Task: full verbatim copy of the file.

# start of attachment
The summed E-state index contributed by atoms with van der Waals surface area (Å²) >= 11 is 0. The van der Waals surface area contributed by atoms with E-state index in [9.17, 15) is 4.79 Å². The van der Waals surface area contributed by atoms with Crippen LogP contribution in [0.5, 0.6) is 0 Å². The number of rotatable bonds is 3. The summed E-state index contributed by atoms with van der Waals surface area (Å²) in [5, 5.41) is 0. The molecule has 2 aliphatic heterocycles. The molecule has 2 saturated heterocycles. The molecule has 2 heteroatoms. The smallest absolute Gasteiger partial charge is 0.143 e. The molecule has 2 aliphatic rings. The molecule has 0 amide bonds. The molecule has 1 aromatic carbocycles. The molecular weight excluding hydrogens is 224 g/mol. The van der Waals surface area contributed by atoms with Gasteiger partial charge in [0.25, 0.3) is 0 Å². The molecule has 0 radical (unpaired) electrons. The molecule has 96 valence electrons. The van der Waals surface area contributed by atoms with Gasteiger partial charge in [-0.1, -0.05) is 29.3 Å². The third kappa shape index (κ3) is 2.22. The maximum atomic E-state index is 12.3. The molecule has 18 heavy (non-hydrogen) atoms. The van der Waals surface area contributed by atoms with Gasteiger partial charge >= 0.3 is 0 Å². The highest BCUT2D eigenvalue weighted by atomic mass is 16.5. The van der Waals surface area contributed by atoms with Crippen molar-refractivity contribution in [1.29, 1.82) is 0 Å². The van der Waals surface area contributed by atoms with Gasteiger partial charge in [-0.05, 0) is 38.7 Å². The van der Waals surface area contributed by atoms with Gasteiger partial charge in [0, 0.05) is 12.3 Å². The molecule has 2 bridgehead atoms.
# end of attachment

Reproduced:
The summed E-state index contributed by atoms with van der Waals surface area (Å²) >= 11 is 0. The van der Waals surface area contributed by atoms with E-state index in [9.17, 15) is 4.79 Å². The van der Waals surface area contributed by atoms with Crippen LogP contribution in [0.5, 0.6) is 0 Å². The number of rotatable bonds is 3. The summed E-state index contributed by atoms with van der Waals surface area (Å²) in [5, 5.41) is 0. The molecule has 2 aliphatic heterocycles. The molecule has 2 saturated heterocycles. The molecule has 2 heteroatoms. The smallest absolute Gasteiger partial charge is 0.143 e. The molecule has 2 aliphatic rings. The molecule has 0 amide bonds. The molecule has 1 aromatic carbocycles. The molecular weight excluding hydrogens is 224 g/mol. The van der Waals surface area contributed by atoms with Gasteiger partial charge in [0.25, 0.3) is 0 Å². The molecule has 0 radical (unpaired) electrons. The molecule has 96 valence electrons. The van der Waals surface area contributed by atoms with Gasteiger partial charge in [-0.1, -0.05) is 29.3 Å². The third kappa shape index (κ3) is 2.22. The maximum atomic E-state index is 12.3. The molecule has 18 heavy (non-hydrogen) atoms. The van der Waals surface area contributed by atoms with Gasteiger partial charge >= 0.3 is 0 Å². The highest BCUT2D eigenvalue weighted by atomic mass is 16.5. The van der Waals surface area contributed by atoms with Crippen molar-refractivity contribution in [1.29, 1.82) is 0 Å². The van der Waals surface area contributed by atoms with Gasteiger partial charge in [-0.05, 0) is 38.7 Å². The van der Waals surface area contributed by atoms with Gasteiger partial charge in [0, 0.05) is 12.3 Å². The molecule has 2 bridgehead atoms.